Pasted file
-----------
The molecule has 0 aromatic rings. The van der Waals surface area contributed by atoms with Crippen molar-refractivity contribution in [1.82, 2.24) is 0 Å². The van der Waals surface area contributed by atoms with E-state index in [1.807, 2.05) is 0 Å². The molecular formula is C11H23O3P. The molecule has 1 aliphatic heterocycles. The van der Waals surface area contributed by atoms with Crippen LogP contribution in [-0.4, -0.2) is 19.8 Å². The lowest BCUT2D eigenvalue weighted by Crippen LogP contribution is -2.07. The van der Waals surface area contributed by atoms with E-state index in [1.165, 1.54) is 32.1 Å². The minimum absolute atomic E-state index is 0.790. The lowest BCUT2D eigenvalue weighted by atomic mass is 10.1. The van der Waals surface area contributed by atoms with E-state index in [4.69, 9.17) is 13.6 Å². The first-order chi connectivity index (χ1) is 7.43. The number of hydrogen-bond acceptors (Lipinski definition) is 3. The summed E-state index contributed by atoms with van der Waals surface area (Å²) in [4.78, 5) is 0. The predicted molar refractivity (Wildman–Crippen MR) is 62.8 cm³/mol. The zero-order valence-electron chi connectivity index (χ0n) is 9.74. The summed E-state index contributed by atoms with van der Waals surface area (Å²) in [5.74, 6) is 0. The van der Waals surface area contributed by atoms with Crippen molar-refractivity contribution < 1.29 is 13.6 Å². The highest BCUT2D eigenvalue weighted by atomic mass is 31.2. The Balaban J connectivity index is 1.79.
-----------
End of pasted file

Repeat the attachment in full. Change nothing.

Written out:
The molecule has 0 aromatic rings. The van der Waals surface area contributed by atoms with Crippen molar-refractivity contribution in [1.82, 2.24) is 0 Å². The van der Waals surface area contributed by atoms with E-state index in [1.807, 2.05) is 0 Å². The molecular formula is C11H23O3P. The molecule has 1 aliphatic heterocycles. The van der Waals surface area contributed by atoms with Crippen LogP contribution in [-0.4, -0.2) is 19.8 Å². The lowest BCUT2D eigenvalue weighted by Crippen LogP contribution is -2.07. The van der Waals surface area contributed by atoms with E-state index in [1.165, 1.54) is 32.1 Å². The minimum absolute atomic E-state index is 0.790. The lowest BCUT2D eigenvalue weighted by atomic mass is 10.1. The van der Waals surface area contributed by atoms with E-state index in [4.69, 9.17) is 13.6 Å². The first-order chi connectivity index (χ1) is 7.43. The number of hydrogen-bond acceptors (Lipinski definition) is 3. The summed E-state index contributed by atoms with van der Waals surface area (Å²) in [4.78, 5) is 0. The predicted molar refractivity (Wildman–Crippen MR) is 62.8 cm³/mol. The zero-order valence-electron chi connectivity index (χ0n) is 9.74. The summed E-state index contributed by atoms with van der Waals surface area (Å²) in [5.74, 6) is 0. The van der Waals surface area contributed by atoms with Crippen molar-refractivity contribution < 1.29 is 13.6 Å². The highest BCUT2D eigenvalue weighted by atomic mass is 31.2. The Balaban J connectivity index is 1.79.